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James Comey, Andrew McCabe, of the FBI, was scrutinized by the IRS after angering Trump

Democrats and Republicans in Congress on Thursday expressed concern that the IRS under President Donald Trump may have targeted two of his political enemies with tax audits, and united in rare unity to call for an investigation into the matter.

The requests came a day after reports that the IRS was conducting detailed reviews of the tax records of James B. Comey, the former FBI director, and Andrew McCabe, a deputy who later took over the agency. The two then-officials had been prime targets of Trump’s wrath after investigating the president in connection with his 2016 campaign, prompting Comey this week to raise the possibility that the newly uncovered audits represented political payback.

Sen. Ron Wyden (D-Ore.), the chair of the Senate Finance Committee, said in a statement that “a thorough investigation of this matter is vital” – adding that his panel will “consider what steps” it will take itself can do .

“Donald Trump has no respect for the rule of law, so if he tried to subject his political enemies to additional scrutiny by the IRS, it would come as no surprise to anyone. We need to understand what happened here because it raises serious concerns,” Wyden said.

Rep. Kevin Brady (R-Tex.), the top Republican on the tax-leaning House Ways and Means Committee, said in a separate statement he would support the “investigation of all allegations of political targeting.” Brady, however, pointed to assurances from Trump-appointed IRS Commissioner Charles Rettig, who said he had no communications with Trump, and the GOP congressman also launched a political broadside against the agency for allegedly attacking conservatives under President Barack Obama would have.

Trump, meanwhile, said in a statement: “I am not aware of this.” Instead, he highlighted an earlier report by a federal inspector general that had criticized Comey and McCabe, adding: “[T]Tell us what you think after reading it.”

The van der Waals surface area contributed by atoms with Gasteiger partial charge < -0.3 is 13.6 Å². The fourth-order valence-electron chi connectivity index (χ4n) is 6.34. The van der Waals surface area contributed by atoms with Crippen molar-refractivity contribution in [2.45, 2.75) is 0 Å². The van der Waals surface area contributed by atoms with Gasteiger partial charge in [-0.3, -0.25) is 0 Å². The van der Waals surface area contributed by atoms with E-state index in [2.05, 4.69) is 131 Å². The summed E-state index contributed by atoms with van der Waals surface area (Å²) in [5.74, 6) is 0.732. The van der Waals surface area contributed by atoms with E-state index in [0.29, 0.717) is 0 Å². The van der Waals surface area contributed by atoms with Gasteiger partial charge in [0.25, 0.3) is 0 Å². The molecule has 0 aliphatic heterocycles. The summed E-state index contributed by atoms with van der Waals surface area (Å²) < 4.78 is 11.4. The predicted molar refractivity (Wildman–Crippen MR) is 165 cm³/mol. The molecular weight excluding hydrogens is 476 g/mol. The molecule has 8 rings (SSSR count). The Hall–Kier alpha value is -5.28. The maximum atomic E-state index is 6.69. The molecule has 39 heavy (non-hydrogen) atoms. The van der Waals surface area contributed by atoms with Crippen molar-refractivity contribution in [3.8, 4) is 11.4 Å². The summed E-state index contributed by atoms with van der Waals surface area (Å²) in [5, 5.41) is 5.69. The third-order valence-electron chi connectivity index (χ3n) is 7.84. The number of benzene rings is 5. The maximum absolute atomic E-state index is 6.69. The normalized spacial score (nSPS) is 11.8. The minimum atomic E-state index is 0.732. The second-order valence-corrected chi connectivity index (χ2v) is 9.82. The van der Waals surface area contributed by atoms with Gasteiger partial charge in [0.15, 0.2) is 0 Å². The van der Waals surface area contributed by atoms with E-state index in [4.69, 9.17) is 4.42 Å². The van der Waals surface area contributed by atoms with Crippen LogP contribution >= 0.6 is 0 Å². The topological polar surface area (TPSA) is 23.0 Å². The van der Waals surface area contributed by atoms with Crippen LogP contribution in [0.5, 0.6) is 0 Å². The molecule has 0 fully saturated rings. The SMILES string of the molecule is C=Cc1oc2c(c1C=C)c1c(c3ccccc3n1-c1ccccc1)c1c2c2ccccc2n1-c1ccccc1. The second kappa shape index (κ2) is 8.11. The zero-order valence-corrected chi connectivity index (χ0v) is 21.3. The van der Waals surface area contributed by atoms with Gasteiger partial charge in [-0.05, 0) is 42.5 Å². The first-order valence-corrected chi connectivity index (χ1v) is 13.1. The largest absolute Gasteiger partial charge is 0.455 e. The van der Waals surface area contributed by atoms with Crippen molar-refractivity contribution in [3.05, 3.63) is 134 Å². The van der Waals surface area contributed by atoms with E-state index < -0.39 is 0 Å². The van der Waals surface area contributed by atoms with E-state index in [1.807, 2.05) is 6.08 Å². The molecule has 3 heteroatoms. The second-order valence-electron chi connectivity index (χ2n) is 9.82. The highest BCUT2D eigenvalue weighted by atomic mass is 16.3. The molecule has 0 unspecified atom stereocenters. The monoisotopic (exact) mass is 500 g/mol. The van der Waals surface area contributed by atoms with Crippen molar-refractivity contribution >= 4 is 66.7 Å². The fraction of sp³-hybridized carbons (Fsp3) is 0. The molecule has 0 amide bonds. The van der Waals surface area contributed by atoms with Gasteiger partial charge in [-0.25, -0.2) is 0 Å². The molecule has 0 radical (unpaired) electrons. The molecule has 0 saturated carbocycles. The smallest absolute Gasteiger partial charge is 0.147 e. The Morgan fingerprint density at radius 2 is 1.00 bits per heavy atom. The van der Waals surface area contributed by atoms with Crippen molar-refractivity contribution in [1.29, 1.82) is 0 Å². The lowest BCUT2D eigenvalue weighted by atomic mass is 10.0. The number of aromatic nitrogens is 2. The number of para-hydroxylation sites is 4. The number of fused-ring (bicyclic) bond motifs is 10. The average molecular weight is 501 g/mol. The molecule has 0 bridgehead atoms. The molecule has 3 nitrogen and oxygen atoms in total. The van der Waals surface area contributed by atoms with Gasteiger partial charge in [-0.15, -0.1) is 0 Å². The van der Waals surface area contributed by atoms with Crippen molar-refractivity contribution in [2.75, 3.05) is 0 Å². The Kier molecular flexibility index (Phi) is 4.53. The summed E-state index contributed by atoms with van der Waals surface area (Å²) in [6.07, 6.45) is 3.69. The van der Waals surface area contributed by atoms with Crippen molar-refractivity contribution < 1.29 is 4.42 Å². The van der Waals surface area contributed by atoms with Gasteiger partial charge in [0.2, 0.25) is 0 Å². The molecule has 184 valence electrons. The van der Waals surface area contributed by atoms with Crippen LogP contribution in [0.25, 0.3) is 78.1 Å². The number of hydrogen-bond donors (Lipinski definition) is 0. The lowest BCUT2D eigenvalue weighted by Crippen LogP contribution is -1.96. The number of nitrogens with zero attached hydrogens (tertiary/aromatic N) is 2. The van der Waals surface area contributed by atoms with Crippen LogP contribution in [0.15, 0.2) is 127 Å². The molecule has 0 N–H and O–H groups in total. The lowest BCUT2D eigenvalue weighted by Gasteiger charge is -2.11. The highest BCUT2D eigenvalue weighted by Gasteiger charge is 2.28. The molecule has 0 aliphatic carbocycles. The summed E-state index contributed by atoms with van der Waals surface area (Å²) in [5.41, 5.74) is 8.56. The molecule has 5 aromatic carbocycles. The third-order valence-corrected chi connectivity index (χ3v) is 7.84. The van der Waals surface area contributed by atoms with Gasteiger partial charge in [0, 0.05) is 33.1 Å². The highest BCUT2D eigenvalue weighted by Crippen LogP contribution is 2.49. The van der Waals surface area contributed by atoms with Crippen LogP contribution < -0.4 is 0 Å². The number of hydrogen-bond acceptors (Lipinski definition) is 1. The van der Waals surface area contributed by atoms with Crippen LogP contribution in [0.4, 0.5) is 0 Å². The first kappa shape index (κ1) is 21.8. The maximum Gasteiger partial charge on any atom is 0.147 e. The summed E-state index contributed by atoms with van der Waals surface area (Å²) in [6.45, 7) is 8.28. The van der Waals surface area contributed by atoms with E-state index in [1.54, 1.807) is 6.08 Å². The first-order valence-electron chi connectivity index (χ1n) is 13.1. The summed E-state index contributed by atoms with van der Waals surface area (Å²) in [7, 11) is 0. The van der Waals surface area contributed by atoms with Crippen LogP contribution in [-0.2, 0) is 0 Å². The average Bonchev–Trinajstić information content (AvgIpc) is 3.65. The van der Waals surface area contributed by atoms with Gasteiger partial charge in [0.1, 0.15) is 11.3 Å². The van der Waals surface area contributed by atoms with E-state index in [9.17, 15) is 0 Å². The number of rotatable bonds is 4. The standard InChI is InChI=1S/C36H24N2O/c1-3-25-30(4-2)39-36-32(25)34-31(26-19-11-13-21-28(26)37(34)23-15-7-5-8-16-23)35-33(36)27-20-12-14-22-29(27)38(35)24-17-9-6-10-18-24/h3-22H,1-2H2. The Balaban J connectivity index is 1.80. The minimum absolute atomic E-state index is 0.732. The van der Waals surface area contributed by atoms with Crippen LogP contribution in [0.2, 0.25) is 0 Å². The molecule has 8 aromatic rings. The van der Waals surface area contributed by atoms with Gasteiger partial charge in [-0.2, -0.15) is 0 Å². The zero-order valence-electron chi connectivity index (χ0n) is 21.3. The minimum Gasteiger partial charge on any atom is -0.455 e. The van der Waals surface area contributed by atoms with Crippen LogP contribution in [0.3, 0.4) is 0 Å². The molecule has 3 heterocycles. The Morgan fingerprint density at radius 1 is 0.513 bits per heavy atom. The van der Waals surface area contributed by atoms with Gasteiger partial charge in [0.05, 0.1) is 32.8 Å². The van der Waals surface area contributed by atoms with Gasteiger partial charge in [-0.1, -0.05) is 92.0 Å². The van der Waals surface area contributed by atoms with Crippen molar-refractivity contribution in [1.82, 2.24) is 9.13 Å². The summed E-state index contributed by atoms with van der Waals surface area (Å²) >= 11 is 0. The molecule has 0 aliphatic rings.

The bipartisan political backlash nonetheless reflected the seriousness of the allegations and the long-simmering distrust of the IRS on Capitol Hill. For some, the news even raised the specter of the disgraced Nixon administration, when the president used the IRS – and its vast powers to probe Americans’ finances – to go after his political enemies before being forced to resign became.

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An investigation into the matter would be conducted by the Treasury Inspector General for Tax Administration (TIGTA), who usually initiates investigations at the request of the legislature. Wyden said Rettig told him in an interview that “any allegation of misconduct will be taken seriously and will be referred to the court [inspector general] for further review.” A senior government official familiar with the matter, who spoke on condition of anonymity to discuss it, said Rettig had referred the matter to TIGTA. A spokesman for TIGTA did not immediately respond to a request for comment.

The IRS, meanwhile, stressed in a statement that Rettig is “not personally involved in individual audits or taxpayer cases,” which are instead handled by “career officials.”

“As an IRS commissioner, he has never had contact with the White House — in either administration — regarding IRS enforcement or individual taxpayer matters,” the agency said. “He is committed to conducting the IRS from top to bottom in an impartial and unbiased manner.”

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For years, Trump has publicly attacked Comey and McCabe, calling for charges against them and accusing them of conducting a politically motivated witch hunt against him. While both men were investigated and at times criticized for their behavior, neither was charged with a crime.

The types of IRS audits they have experienced are designed to be infrequent and random. The likelihood that two people so loathed by the former president would face scrutiny within a few years raised Comey’s concerns about possible political abuse of the IRS’s authority.

“I don’t know if anything inappropriate happened, but after learning how unusual this exam was and how badly Trump wanted to hurt me during this time, it made sense to try to find out,” Comey said in a statement. “Maybe it’s a coincidence or maybe someone used the IRS to get at a political enemy. Given the role Trump wants to continue playing in our country, we should know the answer to that question.”

McCabe’s attorney confirmed that he was also under investigation.

The New York Times, which first reported on the audits, said Comey’s audit began in 2019 and focused on his 2017 tax return, the year he signed a seven-figure book deal. McCabe’s audit began in 2021 and focused on his 2019 tax return, the Times said.

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The McCabe audit was launched months into the Biden administration.

Ever since politically motivated abuses in the Nixon administration, the IRS has prided itself on systems designed to keep political or personal motives out of the agency’s tax audit process. When asked for comment on Comey and McCabe’s audits, the IRS said in a statement that privacy laws prevent it from discussing specific taxpayers.

“Audits are conducted by career officials, and the IRS has strong safeguards in place to protect the audit process — and against politically motivated audits,” the statement said. “It is ridiculous and untrue to suggest that senior IRS officials have targeted specific individuals for National Research Program audits.”

Lisa Rein and Jeff Stein contributed to this report.